Amid continuing economic woes, layoff announcements have been pouring out of big banks lately.
HSBC this week said it was slashing 30,000 jobs worldwide. Credit Suisse, Morgan Stanley and Goldman Sachs are also reducing employee ranks.
The big banks in Charlotte, Bank of America Corp. and Wells Fargo & Co., haven't revealed any company-wide job cuts, but have trimmed positions selectively in areas such as mortgages. Both have also launched wide-ranging efficiency initiatives, which have raised the specter of more cuts to come for employees in Charlotte and around the country.
Banks will probably shed more jobs as they struggle to generate revenue amid a difficult interest rate environment and economic conditions, said Nancy Bush, contributing editor with research firm SNL Financial.
"The drip will become an avalanche next year," she said.
Bush, though, isn't expecting huge companywide layoffs at either Bank of America or Wells Fargo. Broad layoffs would be too damaging to morale at Bank of America, and Wells Fargo isn't known for sweeping cuts, she said.
In the Charlotte area, the two banks have said they have more than 35,000 workers. In Mecklenburg County, the finance and insurance sector employed about 49,300 in the fourth quarter of last year, up from about 47,000 at the end of 2009 but down from 54,000 at the beginning of 2007, before the financial crisis flared.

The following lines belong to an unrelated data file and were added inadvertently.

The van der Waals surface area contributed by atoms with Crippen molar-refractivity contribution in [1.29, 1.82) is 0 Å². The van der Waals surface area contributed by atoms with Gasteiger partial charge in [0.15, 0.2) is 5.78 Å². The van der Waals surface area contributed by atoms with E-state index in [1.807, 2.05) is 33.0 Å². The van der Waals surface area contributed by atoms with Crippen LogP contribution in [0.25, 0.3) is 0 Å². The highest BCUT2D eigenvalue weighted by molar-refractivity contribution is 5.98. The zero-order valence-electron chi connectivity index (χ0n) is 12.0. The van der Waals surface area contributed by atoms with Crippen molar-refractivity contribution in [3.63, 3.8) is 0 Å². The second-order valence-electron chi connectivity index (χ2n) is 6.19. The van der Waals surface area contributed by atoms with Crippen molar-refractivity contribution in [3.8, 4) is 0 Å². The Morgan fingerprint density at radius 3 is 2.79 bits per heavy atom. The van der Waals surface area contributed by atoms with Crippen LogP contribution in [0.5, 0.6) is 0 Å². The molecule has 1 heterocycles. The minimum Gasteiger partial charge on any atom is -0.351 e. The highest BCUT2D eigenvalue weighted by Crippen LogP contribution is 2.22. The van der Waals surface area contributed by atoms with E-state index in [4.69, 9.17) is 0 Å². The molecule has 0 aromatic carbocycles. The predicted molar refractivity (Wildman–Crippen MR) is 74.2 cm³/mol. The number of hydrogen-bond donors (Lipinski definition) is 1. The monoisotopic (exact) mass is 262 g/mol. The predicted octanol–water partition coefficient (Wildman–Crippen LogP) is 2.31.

Bank of America is nearly halfway through its "New BAC" project that aims to cut expenses and improve efficiency at the nation's biggest bank. Chief executive Brian Moynihan said he will reveal more details about plans for consumer businesses in October. After that, the bank will begin evaluating commercial, investment banking and wealth management units.
"Suffice it to say that the work has gone well and shows great opportunity to make our company better and more efficient," Moynihan said during last month's earnings conference call.
The bank's total employment grew in 2010 as the bank added staff to handle loan modifications and foreclosures. But the total workforce fell by about 200 to 287,839 in the second quarter of 2011 from the first quarter.
The decline came after the bank announced plans in April to eliminate 1,500 mortgage positions nationwide. In other areas, such as Wall Street-style banking and markets businesses, the bank has been expanding internationally while scaling back domestically, keeping employment flat.
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